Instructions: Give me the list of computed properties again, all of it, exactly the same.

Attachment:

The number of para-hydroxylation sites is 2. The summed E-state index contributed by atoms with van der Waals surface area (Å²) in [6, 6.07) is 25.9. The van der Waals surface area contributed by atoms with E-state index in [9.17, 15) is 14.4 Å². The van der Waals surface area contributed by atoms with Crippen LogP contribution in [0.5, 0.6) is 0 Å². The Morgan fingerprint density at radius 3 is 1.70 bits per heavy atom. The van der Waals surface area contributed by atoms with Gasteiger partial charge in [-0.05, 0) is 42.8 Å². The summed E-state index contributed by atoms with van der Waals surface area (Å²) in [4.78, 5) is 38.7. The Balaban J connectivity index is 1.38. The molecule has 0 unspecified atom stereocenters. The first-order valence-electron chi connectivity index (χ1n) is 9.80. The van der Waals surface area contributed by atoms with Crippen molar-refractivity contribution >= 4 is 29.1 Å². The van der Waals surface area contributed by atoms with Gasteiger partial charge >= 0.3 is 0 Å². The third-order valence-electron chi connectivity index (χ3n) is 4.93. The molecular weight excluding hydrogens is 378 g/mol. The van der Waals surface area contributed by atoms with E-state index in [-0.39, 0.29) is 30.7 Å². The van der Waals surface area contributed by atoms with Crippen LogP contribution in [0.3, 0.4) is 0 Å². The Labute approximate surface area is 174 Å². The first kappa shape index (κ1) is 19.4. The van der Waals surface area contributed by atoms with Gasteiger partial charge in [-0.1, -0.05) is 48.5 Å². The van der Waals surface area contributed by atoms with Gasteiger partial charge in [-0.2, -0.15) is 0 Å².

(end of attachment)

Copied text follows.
The number of para-hydroxylation sites is 2. The summed E-state index contributed by atoms with van der Waals surface area (Å²) in [6, 6.07) is 25.9. The van der Waals surface area contributed by atoms with E-state index in [9.17, 15) is 14.4 Å². The van der Waals surface area contributed by atoms with Crippen LogP contribution in [0.5, 0.6) is 0 Å². The Morgan fingerprint density at radius 3 is 1.70 bits per heavy atom. The van der Waals surface area contributed by atoms with Gasteiger partial charge in [-0.05, 0) is 42.8 Å². The summed E-state index contributed by atoms with van der Waals surface area (Å²) in [4.78, 5) is 38.7. The Balaban J connectivity index is 1.38. The molecule has 0 unspecified atom stereocenters. The first-order valence-electron chi connectivity index (χ1n) is 9.80. The van der Waals surface area contributed by atoms with Crippen molar-refractivity contribution >= 4 is 29.1 Å². The van der Waals surface area contributed by atoms with Gasteiger partial charge >= 0.3 is 0 Å². The third-order valence-electron chi connectivity index (χ3n) is 4.93. The molecular weight excluding hydrogens is 378 g/mol. The van der Waals surface area contributed by atoms with E-state index in [-0.39, 0.29) is 30.7 Å². The van der Waals surface area contributed by atoms with Crippen LogP contribution in [0.3, 0.4) is 0 Å². The Labute approximate surface area is 174 Å². The first kappa shape index (κ1) is 19.4. The van der Waals surface area contributed by atoms with Gasteiger partial charge in [-0.1, -0.05) is 48.5 Å². The van der Waals surface area contributed by atoms with Gasteiger partial charge in [-0.2, -0.15) is 0 Å².